By admin | May 25, 2008
By Richard Allen
NASCAR started using its Car of Tomorrow in 2007. Immediately, the sanctioning body showed that it would tolerate no “adjustments” to its new car. Major penalties and fines were handed down to any and all rule violators.
It did not seem to matter who it was or what had been done. Those who doctored their cars were hammered. The teams of Jimmie Johnson, Jeff Gordon and Dale Earnhardt, Jr. each lost points, lost money and lost crew chiefs for extended periods of time in the new car’s first year.
This year, Carl Edwards’ team has also incurred NASCAR’s wrath in a similar way.
So, it is safe to say that any team who brings a Car of Tomorrow to the track that is even slightly outside the framework of the rules is bound to be hit and hit hard by the sport’s overseers, right?
Well, apparently not. A few weeks ago cars started showing up slightly askew, to say the least. Jeff Gordon complained that some cars were so far out of alignment that they would not roll onto the scale to be weighed. However, nothing was really done about it until after last week’s All Star Race when cars were brought to the track so misaligned that it was even obvious by looking at them on television. At that point NASCAR issued a statement that cars needed to be brought back into line.
Why was the first team that brought such a car to the track not penalized? Which infractions are worthy of a penalty and which are not?
NASCAR seems to be showing that same consistent inconsistency which has drawn the ire of competitors and fans alike in the past.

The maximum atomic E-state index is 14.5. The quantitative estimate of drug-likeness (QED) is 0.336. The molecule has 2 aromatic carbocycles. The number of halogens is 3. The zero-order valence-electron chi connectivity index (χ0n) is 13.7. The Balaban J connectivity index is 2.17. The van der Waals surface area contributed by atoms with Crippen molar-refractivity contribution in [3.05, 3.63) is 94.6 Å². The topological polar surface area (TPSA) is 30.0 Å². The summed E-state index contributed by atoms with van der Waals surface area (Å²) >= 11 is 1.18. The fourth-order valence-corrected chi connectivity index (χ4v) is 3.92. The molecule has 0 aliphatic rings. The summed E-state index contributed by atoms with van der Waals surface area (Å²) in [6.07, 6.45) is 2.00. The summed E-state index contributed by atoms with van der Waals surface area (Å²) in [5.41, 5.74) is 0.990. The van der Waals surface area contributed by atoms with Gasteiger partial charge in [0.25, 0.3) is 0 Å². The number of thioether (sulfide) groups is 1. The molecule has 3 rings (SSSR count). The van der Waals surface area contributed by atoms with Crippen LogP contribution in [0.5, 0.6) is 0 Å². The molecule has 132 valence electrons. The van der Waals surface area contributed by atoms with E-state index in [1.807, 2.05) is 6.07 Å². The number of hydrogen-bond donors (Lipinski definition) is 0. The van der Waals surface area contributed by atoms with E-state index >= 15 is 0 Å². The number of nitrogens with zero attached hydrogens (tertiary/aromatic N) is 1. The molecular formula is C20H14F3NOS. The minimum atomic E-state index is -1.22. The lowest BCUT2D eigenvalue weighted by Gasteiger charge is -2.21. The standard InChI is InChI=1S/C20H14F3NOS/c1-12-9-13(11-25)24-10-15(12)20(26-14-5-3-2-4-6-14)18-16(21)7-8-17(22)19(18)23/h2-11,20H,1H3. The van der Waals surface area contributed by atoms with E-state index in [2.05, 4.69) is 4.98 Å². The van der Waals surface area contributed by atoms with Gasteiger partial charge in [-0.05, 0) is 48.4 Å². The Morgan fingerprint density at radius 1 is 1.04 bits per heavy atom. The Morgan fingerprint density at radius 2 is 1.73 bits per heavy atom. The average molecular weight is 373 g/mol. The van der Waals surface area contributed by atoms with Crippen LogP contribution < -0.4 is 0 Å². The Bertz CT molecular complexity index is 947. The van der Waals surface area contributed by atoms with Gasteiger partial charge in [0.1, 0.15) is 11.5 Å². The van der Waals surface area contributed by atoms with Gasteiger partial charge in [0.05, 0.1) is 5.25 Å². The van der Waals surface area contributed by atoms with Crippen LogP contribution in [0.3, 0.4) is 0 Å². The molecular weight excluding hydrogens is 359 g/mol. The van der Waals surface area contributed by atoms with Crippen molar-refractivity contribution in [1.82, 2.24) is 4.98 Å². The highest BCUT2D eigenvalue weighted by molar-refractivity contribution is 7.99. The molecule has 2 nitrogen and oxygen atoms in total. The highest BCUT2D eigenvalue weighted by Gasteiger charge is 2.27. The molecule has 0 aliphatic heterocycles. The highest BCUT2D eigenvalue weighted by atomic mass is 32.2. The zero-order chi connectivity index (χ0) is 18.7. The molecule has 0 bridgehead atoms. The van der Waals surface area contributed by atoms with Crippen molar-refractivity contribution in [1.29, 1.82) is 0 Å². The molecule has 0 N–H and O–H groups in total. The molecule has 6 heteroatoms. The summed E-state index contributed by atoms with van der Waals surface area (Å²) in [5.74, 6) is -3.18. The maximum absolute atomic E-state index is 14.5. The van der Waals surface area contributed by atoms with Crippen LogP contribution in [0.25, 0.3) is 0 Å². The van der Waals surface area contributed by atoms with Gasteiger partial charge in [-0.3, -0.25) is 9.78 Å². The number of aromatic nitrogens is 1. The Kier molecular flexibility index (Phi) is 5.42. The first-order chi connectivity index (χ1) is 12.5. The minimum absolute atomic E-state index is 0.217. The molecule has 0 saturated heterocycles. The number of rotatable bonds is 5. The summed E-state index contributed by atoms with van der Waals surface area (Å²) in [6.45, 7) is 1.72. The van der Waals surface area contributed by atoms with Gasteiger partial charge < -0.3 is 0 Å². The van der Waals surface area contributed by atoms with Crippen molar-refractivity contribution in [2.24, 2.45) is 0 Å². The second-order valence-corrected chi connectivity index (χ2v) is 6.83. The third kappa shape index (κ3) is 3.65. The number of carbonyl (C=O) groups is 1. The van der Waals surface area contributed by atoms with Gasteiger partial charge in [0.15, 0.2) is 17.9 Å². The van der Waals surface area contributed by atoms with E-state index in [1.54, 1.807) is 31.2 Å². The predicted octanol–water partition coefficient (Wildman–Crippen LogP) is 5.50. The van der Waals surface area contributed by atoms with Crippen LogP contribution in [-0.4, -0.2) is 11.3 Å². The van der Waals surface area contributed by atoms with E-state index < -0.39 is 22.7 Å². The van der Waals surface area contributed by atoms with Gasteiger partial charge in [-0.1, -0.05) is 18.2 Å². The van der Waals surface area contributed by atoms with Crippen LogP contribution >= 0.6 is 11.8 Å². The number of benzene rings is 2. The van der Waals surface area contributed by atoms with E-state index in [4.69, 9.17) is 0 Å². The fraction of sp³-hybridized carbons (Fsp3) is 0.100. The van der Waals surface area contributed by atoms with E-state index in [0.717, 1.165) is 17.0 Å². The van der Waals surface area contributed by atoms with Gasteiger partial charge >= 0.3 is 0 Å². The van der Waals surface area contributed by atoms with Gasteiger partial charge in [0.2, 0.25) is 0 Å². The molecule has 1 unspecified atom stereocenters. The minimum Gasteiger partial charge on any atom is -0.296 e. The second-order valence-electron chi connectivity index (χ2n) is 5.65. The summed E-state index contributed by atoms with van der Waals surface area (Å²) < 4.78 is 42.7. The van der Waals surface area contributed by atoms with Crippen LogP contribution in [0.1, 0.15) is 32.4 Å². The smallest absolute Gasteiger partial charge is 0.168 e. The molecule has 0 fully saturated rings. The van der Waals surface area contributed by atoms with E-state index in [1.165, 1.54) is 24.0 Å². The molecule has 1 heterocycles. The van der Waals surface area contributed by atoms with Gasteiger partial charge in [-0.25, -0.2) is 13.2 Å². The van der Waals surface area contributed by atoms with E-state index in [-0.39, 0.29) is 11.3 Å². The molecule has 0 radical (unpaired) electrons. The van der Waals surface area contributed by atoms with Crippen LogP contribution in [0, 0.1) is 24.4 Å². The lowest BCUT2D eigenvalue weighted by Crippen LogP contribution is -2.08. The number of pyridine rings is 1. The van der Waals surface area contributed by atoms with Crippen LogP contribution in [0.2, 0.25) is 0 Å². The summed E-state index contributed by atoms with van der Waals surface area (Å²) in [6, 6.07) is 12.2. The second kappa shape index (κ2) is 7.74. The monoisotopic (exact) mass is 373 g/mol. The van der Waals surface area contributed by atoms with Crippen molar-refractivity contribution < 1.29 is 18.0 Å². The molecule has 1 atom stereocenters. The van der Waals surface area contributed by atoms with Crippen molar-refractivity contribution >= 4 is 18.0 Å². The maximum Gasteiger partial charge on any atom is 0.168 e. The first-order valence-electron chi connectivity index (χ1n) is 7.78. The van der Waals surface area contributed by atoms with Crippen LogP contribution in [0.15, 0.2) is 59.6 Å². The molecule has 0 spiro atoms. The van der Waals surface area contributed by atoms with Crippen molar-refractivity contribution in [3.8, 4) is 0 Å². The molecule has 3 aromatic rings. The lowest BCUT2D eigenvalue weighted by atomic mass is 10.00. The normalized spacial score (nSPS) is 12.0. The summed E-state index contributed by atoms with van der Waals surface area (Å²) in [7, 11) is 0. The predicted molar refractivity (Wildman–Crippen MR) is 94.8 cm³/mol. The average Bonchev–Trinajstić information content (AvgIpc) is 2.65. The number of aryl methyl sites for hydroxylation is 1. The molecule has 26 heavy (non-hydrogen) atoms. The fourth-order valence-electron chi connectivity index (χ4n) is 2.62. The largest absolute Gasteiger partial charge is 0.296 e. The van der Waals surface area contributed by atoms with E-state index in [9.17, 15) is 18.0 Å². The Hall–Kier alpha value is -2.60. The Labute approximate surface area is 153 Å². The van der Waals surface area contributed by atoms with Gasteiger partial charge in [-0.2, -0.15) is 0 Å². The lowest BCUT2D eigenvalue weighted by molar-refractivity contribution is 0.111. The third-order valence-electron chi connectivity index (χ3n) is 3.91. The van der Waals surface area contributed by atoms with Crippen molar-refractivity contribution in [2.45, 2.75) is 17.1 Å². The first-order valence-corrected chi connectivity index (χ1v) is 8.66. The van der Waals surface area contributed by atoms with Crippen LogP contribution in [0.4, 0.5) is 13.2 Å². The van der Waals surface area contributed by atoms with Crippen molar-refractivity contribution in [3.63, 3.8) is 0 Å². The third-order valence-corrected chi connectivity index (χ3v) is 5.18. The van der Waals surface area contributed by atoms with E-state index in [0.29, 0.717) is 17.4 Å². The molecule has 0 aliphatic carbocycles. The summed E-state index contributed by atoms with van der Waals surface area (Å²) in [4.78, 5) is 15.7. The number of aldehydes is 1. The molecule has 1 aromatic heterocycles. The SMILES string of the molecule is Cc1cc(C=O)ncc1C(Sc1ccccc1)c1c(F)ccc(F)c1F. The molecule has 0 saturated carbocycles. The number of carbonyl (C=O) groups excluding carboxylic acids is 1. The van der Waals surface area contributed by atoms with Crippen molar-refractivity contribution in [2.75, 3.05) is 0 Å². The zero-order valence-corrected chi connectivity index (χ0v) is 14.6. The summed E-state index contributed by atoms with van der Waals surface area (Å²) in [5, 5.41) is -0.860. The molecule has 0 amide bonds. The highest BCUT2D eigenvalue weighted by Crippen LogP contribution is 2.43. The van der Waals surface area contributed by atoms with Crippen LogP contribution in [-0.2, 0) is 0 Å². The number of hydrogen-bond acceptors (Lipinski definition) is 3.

During pre race preparations for the Coca-Cola 600 the Haas/CNC team had both of its cars confiscated by NASCAR for improper mounting of the rear wing. So, it appears as though the heavy handed punishing of cars outside the approved parameters has returned.
There is nothing wrong with dealing severely with those who break the rules if that is the precedent to have been set. However, a sanctioning body can not pick and choose the violations to be penalized. If one violation is going to be penalized then all should be. Otherwise, teams will be confused as to what they are allowed to do.
There is no doubt the Car of Tomorrow needs help on the 1½ mile tracks. For that matter the previous car did too, which is why it was so twisted out of shape by the time it finished its tenure as NASCAR’s primary vehicle.
What NASCAR needs to do is quit handing teams so many parts that are put on the car. Teams need to have more leeway in setting the cars up. NASCAR needs to have fewer rules but rules that are clear and enforced consistently every time.
If NASCAR wants to have better racing they need to let the people who know the most about making cars work, the race teams, set them up. They also need to decide what they are going to do about rule violations, let everyone know what that is and stick to it.
Richard Allen is a member of the National Motorsports Press Association. His weekly column appears in The Mountain Press every Wednesday.
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